No checks. No yapping mutts. No sensitive drunks. No screaming kids. No cell phones. No strollers. No public restrooms. No requests. No dirtbags. No whining. No wimps. No chickenhawks.
If this list feels unfamiliar, then you, dear friend, have never visited the famous Montauk outpost known as The Dock, where owner George Watson has lorded over patrons with a bullhorn since 1973. Watson, once a New York City firefighter, purchased Fitzgerald’s Bar & Grill over 40 years ago, at once establishing it as a go-to for locals. Watson is still at the restaurant every day of the season (which, for The Dock, spans from mid-April through November). The restaurant occupies the back space of the famous Gosman’s fish market.
How can one possibly describe the rich fabric of The Dock to someone who has never been? Begin, naturally, with the ephemera that adorns the restaurant interior, yes, and that spreads, too, to the outdoors. Out front and to the left, a fake shark devouring a female mannequin recalls that other famous mid-1970s event (the film release of “Jaws”). There are signs warning against man buns, buoys hanging from trees, and signs reading, paradoxically, “No Locals.”
Inside, there are photographs that are the old-timey equivalent of memes, paired with taxidermy, political paraphernalia, and a sign for every occasion. Walk behind the bar and visit the curated “museum,” more oddities on display for the fine folk of Montauk. What happens if you break a rule from “the list,” you ask? Expect Watson himself, bullhorn in hand, to call attention to your failures. It’s public embarrassment as cheeky theater.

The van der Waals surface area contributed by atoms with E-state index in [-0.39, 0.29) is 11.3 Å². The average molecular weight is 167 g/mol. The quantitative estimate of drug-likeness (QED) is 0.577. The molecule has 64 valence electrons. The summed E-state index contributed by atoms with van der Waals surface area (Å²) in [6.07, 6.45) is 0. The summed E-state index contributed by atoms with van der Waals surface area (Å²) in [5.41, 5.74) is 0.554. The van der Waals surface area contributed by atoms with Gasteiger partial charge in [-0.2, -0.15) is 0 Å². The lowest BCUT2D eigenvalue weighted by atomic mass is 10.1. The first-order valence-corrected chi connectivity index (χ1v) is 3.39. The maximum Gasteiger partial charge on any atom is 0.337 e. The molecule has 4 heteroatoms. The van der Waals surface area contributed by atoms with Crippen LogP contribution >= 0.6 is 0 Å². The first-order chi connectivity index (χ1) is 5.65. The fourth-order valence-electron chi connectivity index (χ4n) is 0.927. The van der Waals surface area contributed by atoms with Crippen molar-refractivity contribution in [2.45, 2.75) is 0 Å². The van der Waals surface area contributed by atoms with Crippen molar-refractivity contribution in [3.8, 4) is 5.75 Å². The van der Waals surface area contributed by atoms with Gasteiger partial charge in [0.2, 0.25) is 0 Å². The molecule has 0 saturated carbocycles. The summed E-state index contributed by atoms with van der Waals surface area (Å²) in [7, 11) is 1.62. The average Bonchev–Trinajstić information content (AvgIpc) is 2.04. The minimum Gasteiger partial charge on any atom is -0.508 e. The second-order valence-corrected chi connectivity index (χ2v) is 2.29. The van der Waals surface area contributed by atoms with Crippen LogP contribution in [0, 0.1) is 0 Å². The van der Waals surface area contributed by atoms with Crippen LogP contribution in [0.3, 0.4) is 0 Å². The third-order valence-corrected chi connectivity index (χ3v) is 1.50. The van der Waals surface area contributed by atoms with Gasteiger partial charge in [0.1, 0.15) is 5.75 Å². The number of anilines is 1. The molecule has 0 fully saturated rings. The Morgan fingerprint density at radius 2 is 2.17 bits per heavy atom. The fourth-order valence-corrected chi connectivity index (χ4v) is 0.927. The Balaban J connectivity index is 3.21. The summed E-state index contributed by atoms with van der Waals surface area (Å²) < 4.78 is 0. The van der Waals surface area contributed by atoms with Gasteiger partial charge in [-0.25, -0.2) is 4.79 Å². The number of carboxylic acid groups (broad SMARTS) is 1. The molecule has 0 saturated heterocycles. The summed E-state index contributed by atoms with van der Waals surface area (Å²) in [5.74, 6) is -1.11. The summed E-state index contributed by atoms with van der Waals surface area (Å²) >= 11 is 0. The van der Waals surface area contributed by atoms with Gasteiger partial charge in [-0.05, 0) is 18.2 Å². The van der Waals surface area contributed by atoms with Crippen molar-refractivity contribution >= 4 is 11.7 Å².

Food is hardly beside the point at The Dock, which benefits, in large part, from location; it’s literally perched on the Montauk fishing docks. One of the dishes it is known for is the substantial tuna melt, a full tuna steak, crosshatched with grill marks, and served, yes, with cheese, atop an English muffin. The fish speaks for itself.
Daily specials feature whatever fresh catch happens to be good that day, from scallops to fluke. There are steamed clams and mussels, soft shell crab sandwiches, and a well-constructed lobster roll. As with any good pub, one can also find comfort food. In the case of The Dock, that means grilled hot dogs and hamburgers, fried zucchini with horseradish sauce, nachos, and chicken parm.
Hulking desserts — all of which exist off menu — are made in-house and are consistently impressive. In summer, a berry crisp might be just what the weather calls for, although I can think of no finer slice than the peanut butter and chocolate pie, which is a lofty, creamy, and impossibly light slice of calories. It’s worth it.
The ethos of The Dock is, perhaps, what has made it famous — a casual gathering space for the like-minded, the humorous, the shoe-less, jacket-less surfing crowd. “At The Dock,” the website boasts, “we feel that, in order for a joke to be funny, it must be told at someone else’s expense. We tell ethnic, sexist, and racial jokes — everyone gets their turn in the barrel.” Somehow, even in the era of political correctness and sensitivity training, The Dock has retained the edgy, unapologetic black humor that earned it a reputation in the first place.
This is, to be clear, the Montauk of Yore and not the Montauk of Now. The Dock is no-frills, and those who love it love that about it. Which is why you may find yourself battling them — the locals, that is — for a place at the bar on any given afternoon or evening, during its extended season. At least you’ll find yourself in good company.